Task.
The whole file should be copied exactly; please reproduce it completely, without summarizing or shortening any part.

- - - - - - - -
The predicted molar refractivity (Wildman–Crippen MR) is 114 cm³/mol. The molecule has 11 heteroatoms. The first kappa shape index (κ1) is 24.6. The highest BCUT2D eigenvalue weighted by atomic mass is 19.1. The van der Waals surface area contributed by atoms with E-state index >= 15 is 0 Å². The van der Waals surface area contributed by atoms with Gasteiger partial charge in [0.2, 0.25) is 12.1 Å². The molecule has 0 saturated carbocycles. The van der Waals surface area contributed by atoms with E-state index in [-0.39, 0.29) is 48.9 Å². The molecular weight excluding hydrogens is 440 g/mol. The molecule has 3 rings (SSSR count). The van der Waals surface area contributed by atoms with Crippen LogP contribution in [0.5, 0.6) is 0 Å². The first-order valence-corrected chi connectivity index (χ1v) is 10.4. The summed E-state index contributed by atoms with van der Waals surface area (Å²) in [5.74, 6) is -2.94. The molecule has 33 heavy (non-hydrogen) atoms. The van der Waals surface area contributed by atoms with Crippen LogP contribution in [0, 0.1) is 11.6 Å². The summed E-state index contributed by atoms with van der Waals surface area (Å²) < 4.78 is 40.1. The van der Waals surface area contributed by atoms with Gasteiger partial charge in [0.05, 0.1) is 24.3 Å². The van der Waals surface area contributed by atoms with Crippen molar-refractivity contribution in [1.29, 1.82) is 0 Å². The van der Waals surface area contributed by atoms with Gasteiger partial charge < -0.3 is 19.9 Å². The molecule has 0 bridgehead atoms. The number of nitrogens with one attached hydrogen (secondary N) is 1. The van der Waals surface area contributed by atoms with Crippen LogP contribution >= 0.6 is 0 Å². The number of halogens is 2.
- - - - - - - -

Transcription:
The predicted molar refractivity (Wildman–Crippen MR) is 114 cm³/mol. The molecule has 11 heteroatoms. The first kappa shape index (κ1) is 24.6. The highest BCUT2D eigenvalue weighted by atomic mass is 19.1. The van der Waals surface area contributed by atoms with E-state index >= 15 is 0 Å². The van der Waals surface area contributed by atoms with Gasteiger partial charge in [0.2, 0.25) is 12.1 Å². The molecule has 0 saturated carbocycles. The van der Waals surface area contributed by atoms with E-state index in [-0.39, 0.29) is 48.9 Å². The molecular weight excluding hydrogens is 440 g/mol. The molecule has 3 rings (SSSR count). The van der Waals surface area contributed by atoms with Crippen LogP contribution in [0.5, 0.6) is 0 Å². The first-order valence-corrected chi connectivity index (χ1v) is 10.4. The summed E-state index contributed by atoms with van der Waals surface area (Å²) in [5.74, 6) is -2.94. The molecule has 33 heavy (non-hydrogen) atoms. The van der Waals surface area contributed by atoms with Crippen LogP contribution in [0, 0.1) is 11.6 Å². The summed E-state index contributed by atoms with van der Waals surface area (Å²) < 4.78 is 40.1. The van der Waals surface area contributed by atoms with Gasteiger partial charge in [0.05, 0.1) is 24.3 Å². The van der Waals surface area contributed by atoms with Crippen molar-refractivity contribution in [1.29, 1.82) is 0 Å². The van der Waals surface area contributed by atoms with Gasteiger partial charge < -0.3 is 19.9 Å². The molecule has 0 bridgehead atoms. The number of nitrogens with one attached hydrogen (secondary N) is 1. The van der Waals surface area contributed by atoms with Crippen LogP contribution >= 0.6 is 0 Å². The number of halogens is 2.